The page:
Geology/Hydrology of the Edwards Aquifer & Associated Limestone
The Edwards Aquifer is an intensely faulted and fractured carbonate limestone formation that lies within the Balcones fault zone. The storage capacity, flow characteristics, water producing capabilities and efficient recharging ability make this geologic anomaly one of the most wondrous aquifers in the nation. The San Antonio portion of the Edwards Aquifer extends approximately 180 miles from the Brackettville area in the west to Kyle in the east (see map below). The small hydraulic gradients and the large discharge volume at the springs and many high-capacity yielding wells demonstrate the immense transmissibility of the Edwards Aquifer. The recharge zone is its outcrop area in the Balcones fault zone. Average groundwater recharge to the Edwards Aquifer in the San Antonio area from 1934 through 1997 was 676,000 acre-feet annually (Walthour and others, 1997).
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In the San Antonio region, the Edwards Limestone attains a thickness of approximately 450 to 500 feet, of which about 450 feet make up the Edwards Aquifer. Other rock properties, which make up the Edwards limestone, but at lesser quantities, are: chert, dolomite and evaporites. The major lithostratigraphic units of the Edwards Aquifer are the Kainer, Person and Georgetown formations. (Maclay and Small, 1976). The Person and Kainer formation are subdivided into seven members. The Person formation members are the Cyclic and Marine member, Leached and Collapsed member, and the Regional Dense member. The Kainer formation members are the Grainstone, Kirschberg Evaporite, Dolomitic, and the Basal Nodular. (Rose, 1972). The porosity and permeability of the confined freshwater part of the Edwards Aquifer result primarily from the calcification of dolomitic rocks by circulating calcium rich groundwater. In the unconfined portion of the aquifer, the permeability is characterized by dissolution of limestone by circulating groundwater, which led to the development of a cavernous network along fractures associated with the Edwards formation (Maclay, 1995).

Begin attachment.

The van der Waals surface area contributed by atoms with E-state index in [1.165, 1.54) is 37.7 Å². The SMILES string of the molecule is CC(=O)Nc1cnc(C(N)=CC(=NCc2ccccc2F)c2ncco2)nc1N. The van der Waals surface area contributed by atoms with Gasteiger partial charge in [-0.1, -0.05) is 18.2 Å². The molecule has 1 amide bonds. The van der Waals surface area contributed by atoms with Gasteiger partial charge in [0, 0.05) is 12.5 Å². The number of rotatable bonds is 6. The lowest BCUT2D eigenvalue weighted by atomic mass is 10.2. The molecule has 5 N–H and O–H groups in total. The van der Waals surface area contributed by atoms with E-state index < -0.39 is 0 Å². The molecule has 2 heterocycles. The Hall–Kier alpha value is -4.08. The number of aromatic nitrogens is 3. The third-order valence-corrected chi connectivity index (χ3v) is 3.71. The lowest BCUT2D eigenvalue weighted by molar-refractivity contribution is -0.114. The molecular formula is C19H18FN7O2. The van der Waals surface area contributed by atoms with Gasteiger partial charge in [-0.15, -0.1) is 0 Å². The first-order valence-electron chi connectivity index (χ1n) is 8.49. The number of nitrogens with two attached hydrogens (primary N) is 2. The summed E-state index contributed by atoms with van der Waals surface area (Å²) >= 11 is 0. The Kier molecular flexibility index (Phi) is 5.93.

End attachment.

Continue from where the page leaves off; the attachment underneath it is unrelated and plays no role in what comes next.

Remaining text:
Regional flow of water within the aquifer is generally from west to east. (Fig. 1) Approximately 70 percent of the recharge into the Edwards Aquifer occurs in the western counties (Kinney, Uvalde and Medina). Barriers to flow on the southern edge of the artesian zone direct the flow toward the east.
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The downdip boundary of the Edwards Aquifer is marked by the freshwater/saline-water interface. It divides the Edwards into the updip freshwater zone containing potable, or drinkable, water and the downdip saline-water zone with a concentration of total dissolved solids of greater than 1,000 mg/L (Schultz, 1992). This boundary is sometimes referred to as the “bad-water line.” Most of the meteoric water entering the aquifer from the recharge zone moves through the freshwater zone before being discharged. Low permeability in the saline-confined portion of the aquifer is attributed to limited interconnection between pores in the rock matrix and to the lack of substantial dissolution along fractures (Maclay, 1995). However, due to the hydraulic gradient declines toward the saline zone some of the freshwater moves into the saline zone.